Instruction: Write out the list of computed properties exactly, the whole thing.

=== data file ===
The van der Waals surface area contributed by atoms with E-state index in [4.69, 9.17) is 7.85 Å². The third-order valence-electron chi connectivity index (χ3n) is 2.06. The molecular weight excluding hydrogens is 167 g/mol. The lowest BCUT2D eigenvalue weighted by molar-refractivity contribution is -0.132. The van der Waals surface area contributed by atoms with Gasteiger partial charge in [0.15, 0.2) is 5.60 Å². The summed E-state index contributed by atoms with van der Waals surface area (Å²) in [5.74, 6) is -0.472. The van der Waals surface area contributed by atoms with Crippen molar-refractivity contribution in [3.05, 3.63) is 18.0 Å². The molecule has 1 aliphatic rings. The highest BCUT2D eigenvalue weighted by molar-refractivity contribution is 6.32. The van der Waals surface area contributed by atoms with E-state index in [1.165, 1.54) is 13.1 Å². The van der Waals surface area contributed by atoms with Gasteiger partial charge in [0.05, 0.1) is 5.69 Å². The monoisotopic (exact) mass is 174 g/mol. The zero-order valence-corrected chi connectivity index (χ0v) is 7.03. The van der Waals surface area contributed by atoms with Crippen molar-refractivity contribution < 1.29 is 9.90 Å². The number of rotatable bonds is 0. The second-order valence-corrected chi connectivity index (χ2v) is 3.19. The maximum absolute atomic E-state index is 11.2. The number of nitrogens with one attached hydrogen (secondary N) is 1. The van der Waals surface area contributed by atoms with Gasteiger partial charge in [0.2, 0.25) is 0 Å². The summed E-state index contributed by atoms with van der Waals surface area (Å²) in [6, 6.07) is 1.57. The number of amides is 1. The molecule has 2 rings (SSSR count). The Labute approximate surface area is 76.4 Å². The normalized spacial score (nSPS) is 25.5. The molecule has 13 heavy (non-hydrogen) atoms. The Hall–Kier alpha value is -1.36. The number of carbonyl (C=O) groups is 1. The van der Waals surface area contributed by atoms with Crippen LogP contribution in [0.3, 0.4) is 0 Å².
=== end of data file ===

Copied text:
The van der Waals surface area contributed by atoms with E-state index in [4.69, 9.17) is 7.85 Å². The third-order valence-electron chi connectivity index (χ3n) is 2.06. The molecular weight excluding hydrogens is 167 g/mol. The lowest BCUT2D eigenvalue weighted by molar-refractivity contribution is -0.132. The van der Waals surface area contributed by atoms with Gasteiger partial charge in [0.15, 0.2) is 5.60 Å². The summed E-state index contributed by atoms with van der Waals surface area (Å²) in [5.74, 6) is -0.472. The van der Waals surface area contributed by atoms with Crippen molar-refractivity contribution in [3.05, 3.63) is 18.0 Å². The molecule has 1 aliphatic rings. The highest BCUT2D eigenvalue weighted by molar-refractivity contribution is 6.32. The van der Waals surface area contributed by atoms with E-state index in [1.165, 1.54) is 13.1 Å². The van der Waals surface area contributed by atoms with Gasteiger partial charge in [0.05, 0.1) is 5.69 Å². The monoisotopic (exact) mass is 174 g/mol. The zero-order valence-corrected chi connectivity index (χ0v) is 7.03. The van der Waals surface area contributed by atoms with Crippen molar-refractivity contribution < 1.29 is 9.90 Å². The number of rotatable bonds is 0. The second-order valence-corrected chi connectivity index (χ2v) is 3.19. The maximum absolute atomic E-state index is 11.2. The number of nitrogens with one attached hydrogen (secondary N) is 1. The van der Waals surface area contributed by atoms with Gasteiger partial charge in [0.2, 0.25) is 0 Å². The summed E-state index contributed by atoms with van der Waals surface area (Å²) in [6, 6.07) is 1.57. The number of amides is 1. The molecule has 2 rings (SSSR count). The Labute approximate surface area is 76.4 Å². The normalized spacial score (nSPS) is 25.5. The molecule has 13 heavy (non-hydrogen) atoms. The Hall–Kier alpha value is -1.36. The number of carbonyl (C=O) groups is 1. The van der Waals surface area contributed by atoms with Crippen LogP contribution in [0.3, 0.4) is 0 Å².